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What Documents Are Required for International Shipping?

Import-Export-Binders

Whether or not you’re new to shipping your inventories internationally, it can be hard to remember every piece of documentation you need. And you may have already learned the hard way that missing even one document can cause major delays — and even prevent you from leaving the port-of-origin in the first place.

At ATS International, we’ve spent more than 25 years helping customers ship their cargo internationally and understand the challenges that come with it.

To make sure you’re better prepared, we’ve compiled 10 international shipping documents you may need.

To ensure your cargoes take off on time, you’ll want to have the following documents required for international shipping:

We’ll go into more detail about what each document is and why it’s important for you to have them ready when shipping internationally.

#1: Commercial and Proforma Invoices

Used interchangeably — at least within the U.S. — commercial and proforma invoices are preliminary bills of sale. They’re sent to the shipper before the shipment or delivery of goods and serve as a commitment to ship those goods at a specified date and time.

A proforma invoice lists the work included in the commitment, the shipping weight and charges that come with the work.

While proforma invoices don’t carry much legal weight in the U.S., in Europe and South America you may only be able to clear customs by using a proforma invoice. In those cases, the document must clearly state the following to get through the Automated Export System (AES) and clear customs:

  • Who is issuing it (the seller)
  • Who it’s issued to (the buyer)
  • The declared value of the merchandise
  • Full description — preferably with the Harmonized Tariff Schedule (HTS) code

#2: Bills of Lading (BOL)

A bill of lading (BOL) form acts as a receipt for freight services. It’s a contract between a freight forwarder or carrier and a shipper and highlights the mode of transportation and route of a shipment.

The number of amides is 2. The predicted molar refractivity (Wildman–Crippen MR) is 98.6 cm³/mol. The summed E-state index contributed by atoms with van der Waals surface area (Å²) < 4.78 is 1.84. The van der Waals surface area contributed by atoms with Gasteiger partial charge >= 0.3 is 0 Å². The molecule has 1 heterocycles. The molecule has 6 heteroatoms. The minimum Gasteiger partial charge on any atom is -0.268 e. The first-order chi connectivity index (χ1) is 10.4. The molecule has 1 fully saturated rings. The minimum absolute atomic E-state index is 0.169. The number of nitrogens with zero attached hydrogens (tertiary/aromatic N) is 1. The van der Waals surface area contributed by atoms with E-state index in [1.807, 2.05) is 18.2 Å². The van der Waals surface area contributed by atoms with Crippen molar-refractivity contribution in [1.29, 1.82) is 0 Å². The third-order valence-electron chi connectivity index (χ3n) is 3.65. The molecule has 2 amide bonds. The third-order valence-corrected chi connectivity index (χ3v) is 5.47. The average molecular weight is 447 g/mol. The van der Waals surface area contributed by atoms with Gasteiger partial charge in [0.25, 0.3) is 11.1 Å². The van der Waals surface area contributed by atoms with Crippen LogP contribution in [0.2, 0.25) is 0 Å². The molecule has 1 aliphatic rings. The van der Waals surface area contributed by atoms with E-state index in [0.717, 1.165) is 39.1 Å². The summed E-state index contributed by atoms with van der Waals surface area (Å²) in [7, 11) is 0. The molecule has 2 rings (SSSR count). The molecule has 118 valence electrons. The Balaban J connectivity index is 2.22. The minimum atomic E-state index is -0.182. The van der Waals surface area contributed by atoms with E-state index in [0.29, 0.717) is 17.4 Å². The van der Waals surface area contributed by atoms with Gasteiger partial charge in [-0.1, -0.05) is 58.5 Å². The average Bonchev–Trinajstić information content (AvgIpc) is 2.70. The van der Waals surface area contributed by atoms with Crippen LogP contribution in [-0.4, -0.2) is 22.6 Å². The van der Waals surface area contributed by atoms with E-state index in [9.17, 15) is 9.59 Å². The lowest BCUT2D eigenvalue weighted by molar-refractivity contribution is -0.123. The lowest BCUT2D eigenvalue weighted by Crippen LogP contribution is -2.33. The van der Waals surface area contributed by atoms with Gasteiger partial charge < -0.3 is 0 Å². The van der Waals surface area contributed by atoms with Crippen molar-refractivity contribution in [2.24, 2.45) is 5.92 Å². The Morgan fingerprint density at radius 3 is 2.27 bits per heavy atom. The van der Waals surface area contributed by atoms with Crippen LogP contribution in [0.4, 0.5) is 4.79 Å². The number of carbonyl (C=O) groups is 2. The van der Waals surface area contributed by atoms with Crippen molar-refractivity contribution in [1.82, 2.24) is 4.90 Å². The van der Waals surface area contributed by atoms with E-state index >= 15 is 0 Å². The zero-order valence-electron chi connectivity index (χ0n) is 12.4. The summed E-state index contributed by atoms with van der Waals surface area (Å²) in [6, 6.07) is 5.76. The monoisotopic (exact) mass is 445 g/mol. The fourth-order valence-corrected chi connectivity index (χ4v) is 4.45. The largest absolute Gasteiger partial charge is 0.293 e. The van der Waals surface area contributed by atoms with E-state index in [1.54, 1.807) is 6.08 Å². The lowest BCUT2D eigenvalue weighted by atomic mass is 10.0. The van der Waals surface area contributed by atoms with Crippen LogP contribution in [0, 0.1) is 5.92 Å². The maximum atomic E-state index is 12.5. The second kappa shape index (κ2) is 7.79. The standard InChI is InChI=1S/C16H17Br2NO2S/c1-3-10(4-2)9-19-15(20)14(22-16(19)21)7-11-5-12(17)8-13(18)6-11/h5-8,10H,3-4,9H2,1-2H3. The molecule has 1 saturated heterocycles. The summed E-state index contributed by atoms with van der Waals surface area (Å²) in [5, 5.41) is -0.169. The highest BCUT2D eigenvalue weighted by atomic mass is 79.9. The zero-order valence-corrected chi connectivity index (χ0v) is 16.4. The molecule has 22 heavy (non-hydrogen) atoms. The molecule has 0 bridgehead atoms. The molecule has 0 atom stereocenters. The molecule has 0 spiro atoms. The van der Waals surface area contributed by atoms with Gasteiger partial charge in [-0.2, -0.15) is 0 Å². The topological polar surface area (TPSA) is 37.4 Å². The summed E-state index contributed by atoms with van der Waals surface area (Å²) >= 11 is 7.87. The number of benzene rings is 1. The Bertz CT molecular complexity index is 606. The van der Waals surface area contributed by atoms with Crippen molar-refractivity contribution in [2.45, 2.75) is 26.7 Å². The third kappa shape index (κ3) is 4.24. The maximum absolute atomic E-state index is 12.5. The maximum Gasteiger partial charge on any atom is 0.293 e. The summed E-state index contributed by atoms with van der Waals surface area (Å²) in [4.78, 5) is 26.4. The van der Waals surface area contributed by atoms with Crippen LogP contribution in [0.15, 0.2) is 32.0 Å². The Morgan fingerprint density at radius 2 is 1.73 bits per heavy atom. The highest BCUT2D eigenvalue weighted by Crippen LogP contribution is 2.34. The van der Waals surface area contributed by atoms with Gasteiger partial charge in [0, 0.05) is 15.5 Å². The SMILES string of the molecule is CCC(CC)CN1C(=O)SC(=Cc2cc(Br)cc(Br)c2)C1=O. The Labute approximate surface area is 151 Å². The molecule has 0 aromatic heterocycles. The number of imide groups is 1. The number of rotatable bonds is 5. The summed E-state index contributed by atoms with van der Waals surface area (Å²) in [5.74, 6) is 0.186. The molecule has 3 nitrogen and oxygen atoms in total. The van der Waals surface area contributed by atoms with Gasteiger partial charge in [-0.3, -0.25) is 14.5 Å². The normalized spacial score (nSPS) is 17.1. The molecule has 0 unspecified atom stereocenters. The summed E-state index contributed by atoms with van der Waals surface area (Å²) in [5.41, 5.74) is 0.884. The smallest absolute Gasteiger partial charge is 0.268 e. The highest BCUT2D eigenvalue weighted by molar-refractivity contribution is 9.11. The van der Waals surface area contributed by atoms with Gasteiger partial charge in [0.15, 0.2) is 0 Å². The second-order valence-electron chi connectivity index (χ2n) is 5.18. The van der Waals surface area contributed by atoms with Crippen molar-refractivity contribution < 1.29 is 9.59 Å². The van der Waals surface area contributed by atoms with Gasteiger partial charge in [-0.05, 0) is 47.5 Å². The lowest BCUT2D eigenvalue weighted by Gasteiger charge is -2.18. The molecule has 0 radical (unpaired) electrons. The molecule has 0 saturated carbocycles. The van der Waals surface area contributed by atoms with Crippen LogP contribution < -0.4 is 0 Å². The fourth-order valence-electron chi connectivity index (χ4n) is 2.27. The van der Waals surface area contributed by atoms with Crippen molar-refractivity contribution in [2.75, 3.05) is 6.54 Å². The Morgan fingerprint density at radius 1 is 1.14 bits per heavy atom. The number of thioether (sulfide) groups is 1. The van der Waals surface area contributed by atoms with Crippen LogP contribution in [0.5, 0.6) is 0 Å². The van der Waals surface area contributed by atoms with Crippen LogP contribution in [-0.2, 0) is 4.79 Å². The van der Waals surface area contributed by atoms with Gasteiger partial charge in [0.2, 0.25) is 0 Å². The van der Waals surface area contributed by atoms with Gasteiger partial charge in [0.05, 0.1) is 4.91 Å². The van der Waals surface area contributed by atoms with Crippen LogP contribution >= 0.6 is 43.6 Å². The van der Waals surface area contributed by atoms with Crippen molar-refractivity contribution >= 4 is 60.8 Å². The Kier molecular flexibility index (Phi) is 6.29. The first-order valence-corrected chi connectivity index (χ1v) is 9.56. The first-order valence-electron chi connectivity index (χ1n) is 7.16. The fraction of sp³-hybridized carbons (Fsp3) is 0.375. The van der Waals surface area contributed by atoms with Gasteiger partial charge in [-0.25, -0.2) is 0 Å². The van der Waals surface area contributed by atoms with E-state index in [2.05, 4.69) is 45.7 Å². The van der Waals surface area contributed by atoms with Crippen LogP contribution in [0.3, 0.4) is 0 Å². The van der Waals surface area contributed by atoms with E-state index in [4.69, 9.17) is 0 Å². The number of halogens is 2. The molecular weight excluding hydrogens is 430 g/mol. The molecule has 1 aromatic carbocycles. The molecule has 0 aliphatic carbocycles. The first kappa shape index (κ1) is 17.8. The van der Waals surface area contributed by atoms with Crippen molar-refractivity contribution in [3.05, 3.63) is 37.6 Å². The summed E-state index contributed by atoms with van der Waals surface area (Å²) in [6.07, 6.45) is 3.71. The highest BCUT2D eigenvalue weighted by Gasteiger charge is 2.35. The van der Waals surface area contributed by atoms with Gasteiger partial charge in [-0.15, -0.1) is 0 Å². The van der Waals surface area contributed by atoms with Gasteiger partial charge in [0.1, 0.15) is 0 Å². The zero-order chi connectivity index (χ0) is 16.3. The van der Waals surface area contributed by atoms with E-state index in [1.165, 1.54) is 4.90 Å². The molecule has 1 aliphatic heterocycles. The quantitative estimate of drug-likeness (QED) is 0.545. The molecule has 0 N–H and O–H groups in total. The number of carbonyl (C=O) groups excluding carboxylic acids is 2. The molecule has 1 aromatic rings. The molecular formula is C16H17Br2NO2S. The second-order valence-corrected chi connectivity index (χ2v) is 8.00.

In the international shipping industry, there are many types of BOLs:

Overland/Truckers’ Bill of Lading

Overland BOL, also known as Truckers’ BOL, are used when transporting freight across land. A common use for an Overland BOL is when transporting goods to and from Mexico or Canada.

Ocean Bill of Lading

Ocean BOLs are used when, you guessed it, transporting cargo across the ocean. They can be “original” or seaway/express releases.

  • Original Bill of Lading: This version serves three main functions, which are to confirm receipt of the goods being shipped, act as a contract between the shipper and the carrier and provide a document of title.

    The last function is important because it passes the right to possession of the goods from one party to the other. It’s very similar to endorsing a check.

  • Seaway Bill: This is almost identical to the original bill, with the key difference being no document of title. In the case of a seaway bill, the carrier’s responsibility is to deliver the cargo to the receiver. These can only be issued with the shipper’s written consent.

Airway Bill (AWB)

Airway bills (AWB) are used when shipping cargo using air carriers. 

Multimodal Bill of Lading/Combined Bill of Lading

Multimodal BOLs, or combined BOLs, serve as a single contract that documents cargo moving by more than one mode of transport.

That could be a train and ocean vessel, a semi and plane or any two various methods. However, one of the forms of transportation is typically by sea.